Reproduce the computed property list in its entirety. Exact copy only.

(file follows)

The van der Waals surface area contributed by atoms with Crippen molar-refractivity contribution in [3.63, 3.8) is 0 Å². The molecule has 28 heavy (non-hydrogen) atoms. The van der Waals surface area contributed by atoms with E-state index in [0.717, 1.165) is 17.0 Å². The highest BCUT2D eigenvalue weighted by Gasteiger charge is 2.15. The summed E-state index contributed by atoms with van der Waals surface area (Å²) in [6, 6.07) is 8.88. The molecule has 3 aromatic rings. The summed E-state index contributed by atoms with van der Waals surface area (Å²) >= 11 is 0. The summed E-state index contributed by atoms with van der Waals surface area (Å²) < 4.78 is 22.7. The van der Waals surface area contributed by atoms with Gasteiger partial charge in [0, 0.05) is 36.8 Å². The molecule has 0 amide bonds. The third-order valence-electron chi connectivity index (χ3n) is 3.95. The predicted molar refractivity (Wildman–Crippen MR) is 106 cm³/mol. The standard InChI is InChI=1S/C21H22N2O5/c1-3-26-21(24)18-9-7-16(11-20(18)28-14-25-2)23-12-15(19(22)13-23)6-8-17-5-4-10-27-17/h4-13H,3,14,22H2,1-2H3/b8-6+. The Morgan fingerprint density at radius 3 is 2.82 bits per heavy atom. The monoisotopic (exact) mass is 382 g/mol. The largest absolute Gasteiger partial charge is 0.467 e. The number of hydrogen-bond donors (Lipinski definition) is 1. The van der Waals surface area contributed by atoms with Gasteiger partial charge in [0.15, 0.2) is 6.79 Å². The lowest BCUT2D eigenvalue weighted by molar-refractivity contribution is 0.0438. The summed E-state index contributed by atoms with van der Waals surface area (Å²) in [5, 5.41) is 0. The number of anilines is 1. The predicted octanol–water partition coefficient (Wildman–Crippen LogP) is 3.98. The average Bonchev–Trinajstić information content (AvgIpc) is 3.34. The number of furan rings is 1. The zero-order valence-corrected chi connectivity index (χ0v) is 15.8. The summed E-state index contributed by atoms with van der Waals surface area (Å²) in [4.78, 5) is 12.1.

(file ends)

The van der Waals surface area contributed by atoms with Crippen molar-refractivity contribution in [3.63, 3.8) is 0 Å². The molecule has 28 heavy (non-hydrogen) atoms. The van der Waals surface area contributed by atoms with E-state index in [0.717, 1.165) is 17.0 Å². The highest BCUT2D eigenvalue weighted by Gasteiger charge is 2.15. The summed E-state index contributed by atoms with van der Waals surface area (Å²) in [6, 6.07) is 8.88. The molecule has 3 aromatic rings. The summed E-state index contributed by atoms with van der Waals surface area (Å²) >= 11 is 0. The summed E-state index contributed by atoms with van der Waals surface area (Å²) < 4.78 is 22.7. The van der Waals surface area contributed by atoms with Gasteiger partial charge in [0, 0.05) is 36.8 Å². The molecule has 0 amide bonds. The third-order valence-electron chi connectivity index (χ3n) is 3.95. The predicted molar refractivity (Wildman–Crippen MR) is 106 cm³/mol. The standard InChI is InChI=1S/C21H22N2O5/c1-3-26-21(24)18-9-7-16(11-20(18)28-14-25-2)23-12-15(19(22)13-23)6-8-17-5-4-10-27-17/h4-13H,3,14,22H2,1-2H3/b8-6+. The Morgan fingerprint density at radius 3 is 2.82 bits per heavy atom. The monoisotopic (exact) mass is 382 g/mol. The largest absolute Gasteiger partial charge is 0.467 e. The number of hydrogen-bond donors (Lipinski definition) is 1. The van der Waals surface area contributed by atoms with Gasteiger partial charge in [0.15, 0.2) is 6.79 Å². The lowest BCUT2D eigenvalue weighted by molar-refractivity contribution is 0.0438. The summed E-state index contributed by atoms with van der Waals surface area (Å²) in [5, 5.41) is 0. The number of anilines is 1. The predicted octanol–water partition coefficient (Wildman–Crippen LogP) is 3.98. The average Bonchev–Trinajstić information content (AvgIpc) is 3.34. The number of furan rings is 1. The zero-order valence-corrected chi connectivity index (χ0v) is 15.8. The summed E-state index contributed by atoms with van der Waals surface area (Å²) in [4.78, 5) is 12.1.